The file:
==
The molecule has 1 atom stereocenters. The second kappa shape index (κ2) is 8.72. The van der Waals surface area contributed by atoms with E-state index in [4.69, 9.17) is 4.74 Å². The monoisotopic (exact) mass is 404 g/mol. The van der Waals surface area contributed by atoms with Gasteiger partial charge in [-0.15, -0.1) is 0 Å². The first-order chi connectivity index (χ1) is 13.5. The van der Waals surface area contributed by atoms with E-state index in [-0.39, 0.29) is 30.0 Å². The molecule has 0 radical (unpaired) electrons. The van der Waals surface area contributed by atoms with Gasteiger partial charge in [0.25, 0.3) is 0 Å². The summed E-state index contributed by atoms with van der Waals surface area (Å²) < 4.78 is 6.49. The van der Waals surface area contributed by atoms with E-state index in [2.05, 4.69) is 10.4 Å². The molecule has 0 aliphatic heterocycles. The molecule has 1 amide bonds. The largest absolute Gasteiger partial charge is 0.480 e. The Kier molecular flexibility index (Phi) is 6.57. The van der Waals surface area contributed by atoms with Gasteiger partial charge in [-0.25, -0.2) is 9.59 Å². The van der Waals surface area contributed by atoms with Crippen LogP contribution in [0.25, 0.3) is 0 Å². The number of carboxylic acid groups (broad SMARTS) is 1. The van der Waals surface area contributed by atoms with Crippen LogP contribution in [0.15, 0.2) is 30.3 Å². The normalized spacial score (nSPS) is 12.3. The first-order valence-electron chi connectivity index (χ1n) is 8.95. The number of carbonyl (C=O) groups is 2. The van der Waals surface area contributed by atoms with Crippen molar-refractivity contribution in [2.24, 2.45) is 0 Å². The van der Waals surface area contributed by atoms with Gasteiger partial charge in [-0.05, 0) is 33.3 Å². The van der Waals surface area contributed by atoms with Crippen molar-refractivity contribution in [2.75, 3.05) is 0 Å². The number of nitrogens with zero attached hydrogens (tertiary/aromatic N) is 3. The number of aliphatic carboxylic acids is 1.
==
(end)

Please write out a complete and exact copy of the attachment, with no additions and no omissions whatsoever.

The molecule has 1 atom stereocenters. The second kappa shape index (κ2) is 8.72. The van der Waals surface area contributed by atoms with E-state index in [4.69, 9.17) is 4.74 Å². The monoisotopic (exact) mass is 404 g/mol. The van der Waals surface area contributed by atoms with Gasteiger partial charge in [-0.15, -0.1) is 0 Å². The first-order chi connectivity index (χ1) is 13.5. The van der Waals surface area contributed by atoms with E-state index in [-0.39, 0.29) is 30.0 Å². The molecule has 0 radical (unpaired) electrons. The van der Waals surface area contributed by atoms with Gasteiger partial charge in [0.25, 0.3) is 0 Å². The summed E-state index contributed by atoms with van der Waals surface area (Å²) < 4.78 is 6.49. The van der Waals surface area contributed by atoms with E-state index in [2.05, 4.69) is 10.4 Å². The molecule has 0 aliphatic heterocycles. The molecule has 1 amide bonds. The largest absolute Gasteiger partial charge is 0.480 e. The Kier molecular flexibility index (Phi) is 6.57. The van der Waals surface area contributed by atoms with Gasteiger partial charge in [-0.25, -0.2) is 9.59 Å². The van der Waals surface area contributed by atoms with Crippen LogP contribution in [0.25, 0.3) is 0 Å². The number of carboxylic acid groups (broad SMARTS) is 1. The van der Waals surface area contributed by atoms with Crippen LogP contribution in [0.15, 0.2) is 30.3 Å². The normalized spacial score (nSPS) is 12.3. The first-order valence-electron chi connectivity index (χ1n) is 8.95. The number of carbonyl (C=O) groups is 2. The van der Waals surface area contributed by atoms with Crippen molar-refractivity contribution in [2.24, 2.45) is 0 Å². The van der Waals surface area contributed by atoms with Gasteiger partial charge in [-0.05, 0) is 33.3 Å². The van der Waals surface area contributed by atoms with Crippen molar-refractivity contribution in [2.75, 3.05) is 0 Å². The number of nitrogens with zero attached hydrogens (tertiary/aromatic N) is 3. The number of aliphatic carboxylic acids is 1.